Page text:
[¶ 6] The sentence imposed on Worthley is not unusual for the offense of OUI, but his argument is that as to him it is cruel and unusual because it will have a much more detrimental effect on him than on an ordinary person.   In analyzing whether a sentence is cruel and unusual as applied, we look to whether the sentence is greatly disproportionate to the offense and whether it offends prevailing notions of decency.  State v. Frye, 390 A.2d 520, 521 (Me.1978) (holding that mandatory four-year sentence for robbery with a firearm as applied to defendant was not cruel and unusual).   We have held that the public interest promoted by the mandatory minimum sentences in the OUI statute is of the greatest importance.  State v. Vanassche, 566 A.2d 1077, 1081 (Me.1989) (upholding the forty-eight-hour mandatory minimum sentence for people with a blood-alcohol level of 0.15% or higher).   We recognize the significant public interest in deterring people from operating motor vehicles while under the influence of intoxicants, the widespread public outcry against OUI, and the demand for increased sentences as reflected in the history of section 2411.   For these reasons a sentence of 364 days in jail with all but seven days suspended and probation for one year for a second OUI offense is neither disproportionate nor offensive to prevailing notions of decency.

 [¶ 7] The fact that the sentence imposed on Worthley may be harsher and have longer detrimental effects on him than it would on an ordinary person does not mean that the sentence as applied to him may be disproportionate or offend prevailing notions of decency.   Assuming, without deciding, that it may be possible in rare cases that a mandatory minimum sentence is cruel and unusual because of the characteristics of the individual or because of the manner in which the sentence is carried out,1 there was not enough information in this case for the court to conclude that the conditions and length of confinement would result, in fact, in an excessive sentence as applied to Worthley.   There was no evidence as to how the sheriff charged with executing the sentence would manage the incarceration;  that is, whether the sheriff could make arrangements to accommodate Worthley so as to lessen the detrimental effect of the jail stay on him.   Not all jail conditions are the same for all prisoners, and jailers are often in the position of making accommodations for individuals with various medical conditions and handicaps.   See, e.g., State v. Bonney, 659 A.2d 1269, 1269 (Me.1995) (noting accommodations at Maine State Prison for amputees, terminally ill prisoners, and others);  Dep't of Corr. v. Superior Court, 622 A.2d 1131, 1135 (Me.1993) (stating that sentencing courts may make appropriate recommendations to jailer concerning needs of defendants).   Without evidence or information as to how the sheriff intended to manage Worthley's sentence, the court was unable to determine that Worthley's condition could not be accommodated, and, thus, unable to find that applying the mandatory minimum jail sentence to Worthley would result in an unconstitutionally excessive sentence.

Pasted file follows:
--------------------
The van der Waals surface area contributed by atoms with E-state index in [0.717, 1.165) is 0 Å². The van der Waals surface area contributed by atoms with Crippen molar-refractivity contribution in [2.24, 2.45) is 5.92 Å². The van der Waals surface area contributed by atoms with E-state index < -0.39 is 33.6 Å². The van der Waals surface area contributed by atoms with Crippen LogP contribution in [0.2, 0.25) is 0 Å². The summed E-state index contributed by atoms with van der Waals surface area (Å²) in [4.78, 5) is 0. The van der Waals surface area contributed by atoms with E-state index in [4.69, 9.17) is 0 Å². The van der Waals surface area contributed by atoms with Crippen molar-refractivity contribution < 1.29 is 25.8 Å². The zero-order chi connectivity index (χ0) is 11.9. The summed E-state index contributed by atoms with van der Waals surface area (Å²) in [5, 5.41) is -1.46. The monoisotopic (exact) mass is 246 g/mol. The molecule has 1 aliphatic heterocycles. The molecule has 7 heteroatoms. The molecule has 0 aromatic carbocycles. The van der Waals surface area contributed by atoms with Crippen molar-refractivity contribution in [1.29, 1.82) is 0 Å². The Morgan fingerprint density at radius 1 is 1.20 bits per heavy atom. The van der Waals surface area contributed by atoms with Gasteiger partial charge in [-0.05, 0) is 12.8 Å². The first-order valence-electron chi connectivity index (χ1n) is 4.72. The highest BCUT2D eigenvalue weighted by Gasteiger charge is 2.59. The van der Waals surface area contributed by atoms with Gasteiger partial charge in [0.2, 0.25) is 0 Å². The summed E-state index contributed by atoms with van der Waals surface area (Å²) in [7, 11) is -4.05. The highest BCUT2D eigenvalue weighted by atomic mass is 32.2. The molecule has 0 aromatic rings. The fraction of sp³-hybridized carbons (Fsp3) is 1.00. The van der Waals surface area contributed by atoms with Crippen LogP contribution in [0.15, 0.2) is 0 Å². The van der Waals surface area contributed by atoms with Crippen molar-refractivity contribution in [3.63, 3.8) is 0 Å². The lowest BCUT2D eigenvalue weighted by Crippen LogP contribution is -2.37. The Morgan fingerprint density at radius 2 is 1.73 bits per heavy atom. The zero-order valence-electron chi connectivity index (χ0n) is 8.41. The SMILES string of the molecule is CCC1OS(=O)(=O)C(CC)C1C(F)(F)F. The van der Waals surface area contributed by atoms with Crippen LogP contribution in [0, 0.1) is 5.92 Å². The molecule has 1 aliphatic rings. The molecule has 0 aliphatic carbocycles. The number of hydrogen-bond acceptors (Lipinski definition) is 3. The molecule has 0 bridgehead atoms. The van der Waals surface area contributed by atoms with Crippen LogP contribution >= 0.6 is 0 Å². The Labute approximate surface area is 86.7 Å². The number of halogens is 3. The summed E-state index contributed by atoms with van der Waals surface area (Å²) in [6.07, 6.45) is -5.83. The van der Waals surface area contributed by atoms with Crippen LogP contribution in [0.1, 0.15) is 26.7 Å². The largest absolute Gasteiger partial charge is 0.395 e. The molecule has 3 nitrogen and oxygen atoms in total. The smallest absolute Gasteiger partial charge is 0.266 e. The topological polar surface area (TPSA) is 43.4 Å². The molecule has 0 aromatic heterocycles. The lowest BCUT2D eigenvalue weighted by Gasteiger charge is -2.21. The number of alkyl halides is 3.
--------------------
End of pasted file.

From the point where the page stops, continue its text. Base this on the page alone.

The entry is:

Judgment affirmed.


1.   In State v. King, 330 A.2d 124, 127 (Me.1974), we indicated that a minimum mandatory sentence could be unconstitutional if it was of such great severity that it lost the rational relationship between it and the evil it was intended to address.